Section 287.063.2, RSMo Supp. 1983, read: "The employer liable for the compensation in this section provided shall be the employer in whose employment the employee was last exposed to the hazard of the occupational disease for which claim is made regardless of the length of time of such last exposure."
Employee's daughter established that he had worked for employer from 1944 until his retirement in 1965. Additionally, she said upon retirement employee had lived on a farm looking after cattle until 1975 when "he moved to town, he was no longer able to feed the cattle or mow the grass." This is evidentiary support for the hypothesized work history at St. Joe Minerals Corporation and that employee was not subject to "occupational exposure" after his retirement. The daughter's testimony that on the infrequent instances when she was home, she saw her father return from work with "dust" on his face would not support the hypothesis that he worked in a "dusty environment" and that the exposure was to "sand and limestone dust." However, it is corroborative of other evidence of such exposure. The third paragraph of the Missouri Baptist Hospital admission note for employee's July 12, 1981, admission was read into the record:
He worked in a lead mine doing electric welding from 43 to 47. This at times was below ground but he was usually above ground. After that he did repair work in the mill where there was a good bit of dust, mainly sand and limestone. He was separated from the ore, chiefly lead, zinc and copper.
He did this work for 22 and a half years. He retired 16 years ago. (Emphasis added.)
The only objection made to the reading of this document into the record was that it was a copy. When Dr. Steiner found the original and offered to read that into the record, counsel for employer, upon being advised that the original read the same as the copy, said, "Then we won't have to read that into the record." No objection was made to the hearsay nature of such evidence. It has long been the rule that hearsay evidence, if not objected to, is admissible and may be considered, along with other evidence, in determining whether a submissible case has been made. Garrett v. State, 727 S.W.2d 171, 176-77 (Mo.App. 1987). "It is proper to allow hearsay evidence as a basis for an expert opinion if that evidence is otherwise trustworthy and necessary." Young v. St. Louis University, 773 S.W.2d 143, 145 (Mo.App. 1989).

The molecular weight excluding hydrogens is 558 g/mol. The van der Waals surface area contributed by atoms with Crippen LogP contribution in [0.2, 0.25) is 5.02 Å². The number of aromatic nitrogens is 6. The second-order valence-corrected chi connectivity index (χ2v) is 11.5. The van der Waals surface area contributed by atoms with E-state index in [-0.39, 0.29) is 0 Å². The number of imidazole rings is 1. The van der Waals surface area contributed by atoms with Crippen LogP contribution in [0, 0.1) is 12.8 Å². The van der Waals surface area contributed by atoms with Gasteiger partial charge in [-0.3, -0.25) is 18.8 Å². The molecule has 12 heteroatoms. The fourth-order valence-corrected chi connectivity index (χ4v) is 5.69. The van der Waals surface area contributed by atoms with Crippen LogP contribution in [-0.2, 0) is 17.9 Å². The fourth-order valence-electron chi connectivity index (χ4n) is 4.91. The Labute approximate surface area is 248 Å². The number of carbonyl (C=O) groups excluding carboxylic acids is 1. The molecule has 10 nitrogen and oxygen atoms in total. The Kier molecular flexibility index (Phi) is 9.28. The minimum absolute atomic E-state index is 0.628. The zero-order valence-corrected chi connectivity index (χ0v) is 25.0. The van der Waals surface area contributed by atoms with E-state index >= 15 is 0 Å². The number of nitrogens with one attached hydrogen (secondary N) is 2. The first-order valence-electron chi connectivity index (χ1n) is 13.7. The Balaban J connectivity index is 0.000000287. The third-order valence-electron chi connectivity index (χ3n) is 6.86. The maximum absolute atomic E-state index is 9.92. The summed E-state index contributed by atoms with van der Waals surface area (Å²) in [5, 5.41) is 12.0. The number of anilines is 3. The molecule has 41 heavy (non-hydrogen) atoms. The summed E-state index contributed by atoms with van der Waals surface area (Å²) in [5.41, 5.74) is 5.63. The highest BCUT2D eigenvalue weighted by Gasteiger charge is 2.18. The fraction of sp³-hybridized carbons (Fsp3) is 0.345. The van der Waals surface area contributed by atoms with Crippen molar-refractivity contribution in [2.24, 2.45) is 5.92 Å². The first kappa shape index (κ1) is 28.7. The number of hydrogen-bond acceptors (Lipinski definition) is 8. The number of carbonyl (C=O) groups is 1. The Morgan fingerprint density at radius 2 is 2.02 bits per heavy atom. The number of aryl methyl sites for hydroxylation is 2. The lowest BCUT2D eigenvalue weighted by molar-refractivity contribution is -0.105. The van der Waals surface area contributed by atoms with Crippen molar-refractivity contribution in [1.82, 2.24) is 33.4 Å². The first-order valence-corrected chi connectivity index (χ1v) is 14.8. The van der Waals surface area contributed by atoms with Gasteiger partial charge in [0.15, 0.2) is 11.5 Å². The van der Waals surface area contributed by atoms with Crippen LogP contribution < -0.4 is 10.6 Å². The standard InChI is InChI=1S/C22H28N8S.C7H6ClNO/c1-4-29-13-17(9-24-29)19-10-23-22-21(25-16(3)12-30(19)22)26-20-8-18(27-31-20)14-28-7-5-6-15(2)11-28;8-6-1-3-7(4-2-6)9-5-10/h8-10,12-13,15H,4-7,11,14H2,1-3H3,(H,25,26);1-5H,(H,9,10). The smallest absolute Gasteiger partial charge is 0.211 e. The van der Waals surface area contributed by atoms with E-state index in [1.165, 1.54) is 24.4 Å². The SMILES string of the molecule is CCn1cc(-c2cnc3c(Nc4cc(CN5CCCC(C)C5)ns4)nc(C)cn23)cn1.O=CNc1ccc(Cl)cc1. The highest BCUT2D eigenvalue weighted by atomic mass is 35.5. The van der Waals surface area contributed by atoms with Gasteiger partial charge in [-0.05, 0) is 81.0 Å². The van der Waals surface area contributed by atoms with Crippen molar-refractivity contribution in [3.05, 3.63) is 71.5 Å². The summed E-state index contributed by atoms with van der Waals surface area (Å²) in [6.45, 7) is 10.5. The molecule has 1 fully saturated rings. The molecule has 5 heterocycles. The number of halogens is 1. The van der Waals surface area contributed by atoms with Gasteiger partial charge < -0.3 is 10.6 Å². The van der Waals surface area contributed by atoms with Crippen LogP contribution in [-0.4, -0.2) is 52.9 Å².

Although there is authority to the contrary, the general rule set forth in Conlon v. Roeder, 418 S.W.2d 152, 159 (Mo. 1967), has been generally followed:
See, e.g., Kozeny-Wagner, Inc. v. Shark, 752 S.W.2d 889, 894 (Mo.App. 1988).
That the evidence of head injury and unconsciousness . . . was normally subject to objection as hearsay does not deprive it of probative value because "[w]hile * * * hearsay, it was not objected to, and in fact was adduced by defendant's counsel. It is the established rule that hearsay evidence, if not objected to, is admissible and may be considered, along with other evidence, in determining whether a submissible case has been made." Hill v. Seaboard Fire Marine Ins. Co., Mo.App., 374 S.W.2d 606, 609. And see also Corley v. Andrews, Mo.App., 349 S.W.2d 395, 400-401[3, 4], where, as here, a doctor's testimony based on unobjected-to hearsay, sought later to be stricken, was given "its natural probative force"; and Hawkins v. Nixdorff-Krein Mfg. Co., Mo.App., 395 S.W.2d 247, 250 [1, 2], where a failure to move to strike hearsay evidence which supported the doctor's opinion was a waiver of objection to the opinion.
In Harris v. Goggins, 374 S.W.2d 6 (Mo. banc 1963), a physician who had never seen decedent, expressed opinions in response to hypothetical questions that were based upon the hospital records which had been admitted in evidence. Defendant objected to the hypothetical question, saying it was improper because it was based on hearsay and was not based upon facts in evidence.
We rule this point against defendant. These hospital records were all admitted in evidence. That being true, we think they may be properly considered by the witness as a basis for opinion testimony. [Case cited.]
Id. at 15. This court finds that the July 1981 work history contained as a part of the admission records for employee's hospitalization could properly be considered by Dr. Drake as a basis for his opinion testimony.
The employee's work history record found in the hospital admission record would have been particularly reliable. The statements were made by the employee 2 years before anyone knew employee had silicosis. At that time, employee had cardiac problems, congestive heart failure, and arteriosclerotic heart disease. Dr. Steiner said he took a "family history" and "work history" routinely because "[s]ometimes it leads to a clue as to diagnosis." The record is devoid of any indication that the 1981 hospitalization was for purposes of treatment or diagnosis of a pulmonary condition. It is unreasonable to suppose that the employee, under the facts here shown, would have given a false work history to Dr. Steiner. 31A C.J.S. Evidence § 246(b) (1964). Employee's declarations to Dr. Steiner concerning his work history when seeking treatment for a cardiac condition are deemed to be trustworthy. 29 Am. Jur.2d Evidence § 683 (1967). Accordingly, the admission summary provides probative evidence of employee's exposure to the occupational disease of silicosis in his employment at St. Joe Minerals Corporation.